Sentries at Gates 1 and 2 have already begun implementing the use of the Navy Access Control Management System (NACMS) handheld scanners during off-peak commuting hours in an effort to ease traffic delays that may result from the full-time ID card scan rollout, which is slated to happen in the coming months.
While this process could initially generate delays at the base gates, the program is expected to speed access to the installations once the initial card scans have been accomplished.
The government-owned scanners check common access cards (CAC), DOD TESLIN retiree/dependent ID cards and Navy Commercial Access Control System (NCACS) credentials against information from multiple databases and will help security identify fraudulent or counterfeited credentials. Scanning a credential lets a sentry know if the credential is fake, expired, has been reported stolen or is invalid for any other reason.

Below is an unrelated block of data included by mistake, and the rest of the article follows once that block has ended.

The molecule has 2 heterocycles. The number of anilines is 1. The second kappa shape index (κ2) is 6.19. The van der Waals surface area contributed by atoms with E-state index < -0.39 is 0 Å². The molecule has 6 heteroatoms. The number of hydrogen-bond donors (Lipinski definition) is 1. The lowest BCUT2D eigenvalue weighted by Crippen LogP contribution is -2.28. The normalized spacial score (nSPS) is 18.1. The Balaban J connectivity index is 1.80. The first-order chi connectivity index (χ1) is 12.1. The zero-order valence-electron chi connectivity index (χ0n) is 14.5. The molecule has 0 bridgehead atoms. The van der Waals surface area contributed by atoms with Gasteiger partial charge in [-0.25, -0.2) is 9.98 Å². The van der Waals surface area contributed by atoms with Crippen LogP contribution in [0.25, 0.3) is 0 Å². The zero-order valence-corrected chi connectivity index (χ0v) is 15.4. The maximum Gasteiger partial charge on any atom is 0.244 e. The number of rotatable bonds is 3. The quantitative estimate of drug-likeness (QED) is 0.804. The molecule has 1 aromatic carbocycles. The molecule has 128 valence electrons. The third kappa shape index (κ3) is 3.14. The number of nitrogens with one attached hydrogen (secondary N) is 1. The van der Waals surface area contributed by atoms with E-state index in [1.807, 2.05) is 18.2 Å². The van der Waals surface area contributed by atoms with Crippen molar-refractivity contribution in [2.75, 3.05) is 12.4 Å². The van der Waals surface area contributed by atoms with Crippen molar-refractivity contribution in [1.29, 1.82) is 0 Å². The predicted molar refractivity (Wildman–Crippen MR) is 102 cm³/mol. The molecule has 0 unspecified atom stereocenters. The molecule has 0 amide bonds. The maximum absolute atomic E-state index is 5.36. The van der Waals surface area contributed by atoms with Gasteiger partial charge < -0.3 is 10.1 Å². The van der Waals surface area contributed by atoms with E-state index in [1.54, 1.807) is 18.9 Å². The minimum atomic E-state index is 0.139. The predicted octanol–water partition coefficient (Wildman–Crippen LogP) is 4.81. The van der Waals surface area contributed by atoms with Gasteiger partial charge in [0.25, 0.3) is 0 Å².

The use of handheld scanners aligns with Department of Defense (DOD) and Department of Navy (DON) security policy and guidance. It is also part of a continuously evolving access control system that takes advantage of advances in technology to increase force protection at Navy installations.
CNIC conducted tests of the handheld scanning system in Norfolk, Whidbey Island, Wash., and in Navy Region Southwest to test against the Defense Enrollment Eligibility Reporting System (DEERS)/Real-Time Automated Personnel Identification System (RAPIDS Defense Manpower Data Center) for viability and to ensure compliance standards are met. No personal identifiable information is stored on the scanners.
Once ready to fully implement the scans 100 percent, notices will go out to the workforce.